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August 18, 2016
Value Innovators move toward a single integrated offering
By: Jeff Elton Ph.D.

Value Innovators are developing expertise in using digital infrastructure to integrate drugs, devices and services with clinical processes.

Companies using the Value Innovators model have formally accepted that the healthcare system is shifting to value and, rather than waiting for the entire market to complete this transition, they are going to be the “better operator” for this future state today, actively shaping its course and pace.

While Around-the-Patient Innovators offer digital clinical and engagement services complementing the therapeutics or devices they make, Value Innovators have moved further toward a pure services approach, improving patient and clinical outcomes on a broader scale.


What is the Value Innovator business model?

Value Innovators recognize that they are no longer solely therapeutics or device companies. Instead, they deliver value through their ability to close gaps and remediate deficiencies in legacy healthcare models by:

  • Integrating across care settings with technologies that bridge the divide between physicians and patients.

  • Integrating interventional technologies, such as medicines and devices, with monitoring and engagement tools.

  • Providing solutions that fill critical gaps that have, until now, thwarted efforts to advance value even when this was attempted with the most sophisticated therapeutics.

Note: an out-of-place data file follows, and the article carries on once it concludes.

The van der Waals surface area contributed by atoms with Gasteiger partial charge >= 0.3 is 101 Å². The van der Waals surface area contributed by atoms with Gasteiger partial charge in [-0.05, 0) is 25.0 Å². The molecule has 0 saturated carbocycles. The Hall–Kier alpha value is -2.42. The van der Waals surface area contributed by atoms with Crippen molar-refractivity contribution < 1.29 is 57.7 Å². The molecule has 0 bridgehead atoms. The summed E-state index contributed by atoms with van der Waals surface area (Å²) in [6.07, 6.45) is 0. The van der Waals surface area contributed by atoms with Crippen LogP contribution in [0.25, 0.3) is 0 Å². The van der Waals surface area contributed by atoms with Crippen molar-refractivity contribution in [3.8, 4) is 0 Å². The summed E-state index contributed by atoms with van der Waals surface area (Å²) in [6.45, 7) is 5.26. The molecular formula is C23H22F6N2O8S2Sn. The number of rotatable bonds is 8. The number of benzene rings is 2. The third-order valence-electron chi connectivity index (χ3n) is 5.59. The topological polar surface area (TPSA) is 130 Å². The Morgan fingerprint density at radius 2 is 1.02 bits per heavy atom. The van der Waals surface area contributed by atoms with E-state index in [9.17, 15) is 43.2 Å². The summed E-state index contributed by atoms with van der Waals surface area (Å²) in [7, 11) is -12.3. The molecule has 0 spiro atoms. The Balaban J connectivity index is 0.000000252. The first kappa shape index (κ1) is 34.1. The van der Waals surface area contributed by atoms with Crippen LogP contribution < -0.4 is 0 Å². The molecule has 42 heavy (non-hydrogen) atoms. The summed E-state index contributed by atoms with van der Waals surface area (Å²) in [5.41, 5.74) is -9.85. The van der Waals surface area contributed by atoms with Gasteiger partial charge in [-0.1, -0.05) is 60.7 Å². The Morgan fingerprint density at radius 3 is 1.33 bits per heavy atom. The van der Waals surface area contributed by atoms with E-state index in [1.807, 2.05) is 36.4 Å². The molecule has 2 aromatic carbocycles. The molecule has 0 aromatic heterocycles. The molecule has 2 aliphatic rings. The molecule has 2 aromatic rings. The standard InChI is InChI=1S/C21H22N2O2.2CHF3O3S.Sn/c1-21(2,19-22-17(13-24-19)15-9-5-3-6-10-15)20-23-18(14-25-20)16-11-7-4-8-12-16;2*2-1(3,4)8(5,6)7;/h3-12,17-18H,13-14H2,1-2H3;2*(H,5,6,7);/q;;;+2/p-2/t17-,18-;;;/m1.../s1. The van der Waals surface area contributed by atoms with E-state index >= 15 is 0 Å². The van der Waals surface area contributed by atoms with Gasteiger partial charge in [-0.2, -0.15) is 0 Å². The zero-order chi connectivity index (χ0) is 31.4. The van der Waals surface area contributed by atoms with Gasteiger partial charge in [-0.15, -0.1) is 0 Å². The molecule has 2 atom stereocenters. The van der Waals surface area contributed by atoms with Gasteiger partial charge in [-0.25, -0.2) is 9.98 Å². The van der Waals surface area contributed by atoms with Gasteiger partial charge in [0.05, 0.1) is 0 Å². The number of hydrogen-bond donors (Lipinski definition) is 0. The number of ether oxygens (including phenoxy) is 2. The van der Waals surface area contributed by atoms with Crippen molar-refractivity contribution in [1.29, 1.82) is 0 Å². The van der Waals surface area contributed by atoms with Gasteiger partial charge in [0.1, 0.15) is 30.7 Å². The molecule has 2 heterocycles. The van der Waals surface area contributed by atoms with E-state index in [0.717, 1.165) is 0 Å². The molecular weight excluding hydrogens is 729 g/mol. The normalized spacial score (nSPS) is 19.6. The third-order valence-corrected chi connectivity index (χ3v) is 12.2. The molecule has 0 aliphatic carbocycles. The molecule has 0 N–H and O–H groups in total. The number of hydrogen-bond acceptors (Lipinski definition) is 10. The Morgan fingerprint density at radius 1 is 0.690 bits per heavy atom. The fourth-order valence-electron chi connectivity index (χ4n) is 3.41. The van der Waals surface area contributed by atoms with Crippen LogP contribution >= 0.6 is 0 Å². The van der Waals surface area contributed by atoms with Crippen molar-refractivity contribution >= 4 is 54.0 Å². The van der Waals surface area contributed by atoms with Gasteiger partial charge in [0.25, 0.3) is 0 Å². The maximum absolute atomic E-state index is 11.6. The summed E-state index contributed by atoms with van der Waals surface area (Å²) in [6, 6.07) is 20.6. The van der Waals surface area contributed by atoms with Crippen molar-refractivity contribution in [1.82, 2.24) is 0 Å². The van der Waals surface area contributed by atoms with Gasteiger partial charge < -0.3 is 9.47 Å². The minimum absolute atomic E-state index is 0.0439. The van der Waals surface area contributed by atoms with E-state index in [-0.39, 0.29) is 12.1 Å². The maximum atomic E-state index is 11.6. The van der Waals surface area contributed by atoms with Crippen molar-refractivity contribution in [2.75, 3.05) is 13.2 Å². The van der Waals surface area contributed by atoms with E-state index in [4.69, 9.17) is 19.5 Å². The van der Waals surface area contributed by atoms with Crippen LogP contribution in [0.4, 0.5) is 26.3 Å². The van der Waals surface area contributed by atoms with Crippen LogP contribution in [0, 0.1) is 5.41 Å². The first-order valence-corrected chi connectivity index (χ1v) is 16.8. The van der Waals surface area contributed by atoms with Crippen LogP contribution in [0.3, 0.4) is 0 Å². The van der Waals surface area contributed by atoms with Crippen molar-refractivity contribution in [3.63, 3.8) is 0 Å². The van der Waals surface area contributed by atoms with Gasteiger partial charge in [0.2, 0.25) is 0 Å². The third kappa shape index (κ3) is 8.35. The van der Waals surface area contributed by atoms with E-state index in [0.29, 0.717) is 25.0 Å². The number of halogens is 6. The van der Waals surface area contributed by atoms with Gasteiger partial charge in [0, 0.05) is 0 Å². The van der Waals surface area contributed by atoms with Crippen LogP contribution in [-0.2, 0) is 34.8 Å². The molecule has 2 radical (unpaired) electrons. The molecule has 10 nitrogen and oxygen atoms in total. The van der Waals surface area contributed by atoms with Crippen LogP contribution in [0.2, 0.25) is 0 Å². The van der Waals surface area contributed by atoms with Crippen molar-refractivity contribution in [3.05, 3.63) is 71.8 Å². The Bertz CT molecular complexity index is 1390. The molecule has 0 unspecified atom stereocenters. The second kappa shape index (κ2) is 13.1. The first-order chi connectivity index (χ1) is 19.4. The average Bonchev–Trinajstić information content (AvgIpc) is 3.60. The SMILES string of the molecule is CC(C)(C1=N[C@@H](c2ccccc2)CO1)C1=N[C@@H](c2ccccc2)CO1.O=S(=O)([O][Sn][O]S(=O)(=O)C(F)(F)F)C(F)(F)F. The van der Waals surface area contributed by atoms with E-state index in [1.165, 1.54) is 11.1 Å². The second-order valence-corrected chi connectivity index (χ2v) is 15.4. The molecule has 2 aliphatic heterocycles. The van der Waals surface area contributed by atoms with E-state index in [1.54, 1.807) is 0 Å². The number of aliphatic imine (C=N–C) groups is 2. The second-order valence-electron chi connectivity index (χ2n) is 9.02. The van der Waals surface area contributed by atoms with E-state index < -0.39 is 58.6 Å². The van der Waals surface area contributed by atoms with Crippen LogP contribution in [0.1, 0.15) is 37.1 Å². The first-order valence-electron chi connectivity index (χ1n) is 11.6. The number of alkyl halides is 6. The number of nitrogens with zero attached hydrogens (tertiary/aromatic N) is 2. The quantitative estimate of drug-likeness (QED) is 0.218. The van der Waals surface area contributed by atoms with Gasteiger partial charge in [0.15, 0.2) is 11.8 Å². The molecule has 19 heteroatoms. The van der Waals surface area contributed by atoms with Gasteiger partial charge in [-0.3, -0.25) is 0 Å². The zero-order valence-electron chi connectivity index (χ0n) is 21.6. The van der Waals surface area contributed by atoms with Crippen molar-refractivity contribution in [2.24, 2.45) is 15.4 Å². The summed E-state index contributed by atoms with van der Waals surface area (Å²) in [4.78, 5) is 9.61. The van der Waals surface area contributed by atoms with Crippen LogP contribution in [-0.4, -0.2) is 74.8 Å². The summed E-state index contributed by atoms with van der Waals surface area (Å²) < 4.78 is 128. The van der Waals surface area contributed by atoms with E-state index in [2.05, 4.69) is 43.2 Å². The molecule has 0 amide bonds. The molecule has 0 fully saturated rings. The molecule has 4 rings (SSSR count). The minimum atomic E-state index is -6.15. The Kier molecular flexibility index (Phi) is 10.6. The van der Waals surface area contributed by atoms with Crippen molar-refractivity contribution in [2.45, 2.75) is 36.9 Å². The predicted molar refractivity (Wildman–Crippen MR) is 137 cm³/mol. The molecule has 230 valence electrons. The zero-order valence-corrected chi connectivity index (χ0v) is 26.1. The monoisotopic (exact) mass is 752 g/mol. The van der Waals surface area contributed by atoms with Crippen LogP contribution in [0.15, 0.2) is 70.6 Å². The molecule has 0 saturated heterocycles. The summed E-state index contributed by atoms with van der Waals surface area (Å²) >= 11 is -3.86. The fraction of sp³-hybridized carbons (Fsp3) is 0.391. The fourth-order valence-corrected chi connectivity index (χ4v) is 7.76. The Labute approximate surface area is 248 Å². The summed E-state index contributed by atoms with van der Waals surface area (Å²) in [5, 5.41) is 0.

Differentiating factors

These companies require R&D capabilities comparable to the innovative medicines companies, but equally advanced medical affairs or evidence-based medicine groups that can substantiate value. They are analytics-centric and driven—requiring real-world insights to define their services, to inform their contracting and risk models, and to act as a new “language” for their health authority and provider systems interactions.

In the current climate, we find many of these companies collaborating with other parties in the ecosystem—with device manufacturers, therapeutics companies, digital disruptors, service providers and data analytics players—all with the aim of creating and supplying superior services to patients and risk-bearing health systems. In short, these organizations are accelerating their evolution into integrated services organizations and are focused on delivering outcomes.


Succeeding as a Value Innovator

The sicker the patients, the more chronic the disease and the greater the cost burden the disease places on the health system, the higher the likelihood that a value-based economic model can be successfully defined. But these are early days, and many companies that aspire to implement this model are still at the pilot stage.

To successfully show a value proposition to payer and health systems, organizations must overcome three barriers:

  • Transitioning to a Value Innovator model requires leadership support of a full impact assessment.

  • Accessing real-world clinical data, on an ongoing basis, must be done within specific legal frameworks and technical protocols.

  • For many conditions, value-based innovation requires a longer-term horizon for evaluating returns and the multi-year services contract must be seen as an investment.

Value Innovators are prepared to transform from product and product-centric companies to a focus on services that improve the health of populations and the performance of health systems. Their challenge will be overcoming their own past success as great product and device marketers, and instead see themselves as distinctive partners and service providers at scale—focused on integrating multiple solutions to drive measureable and ever improving value for patients and the health systems.

In our next post, we’ll describe the fourth and final of these new models featured in Healthcare Disrupted—New Health Digitals.

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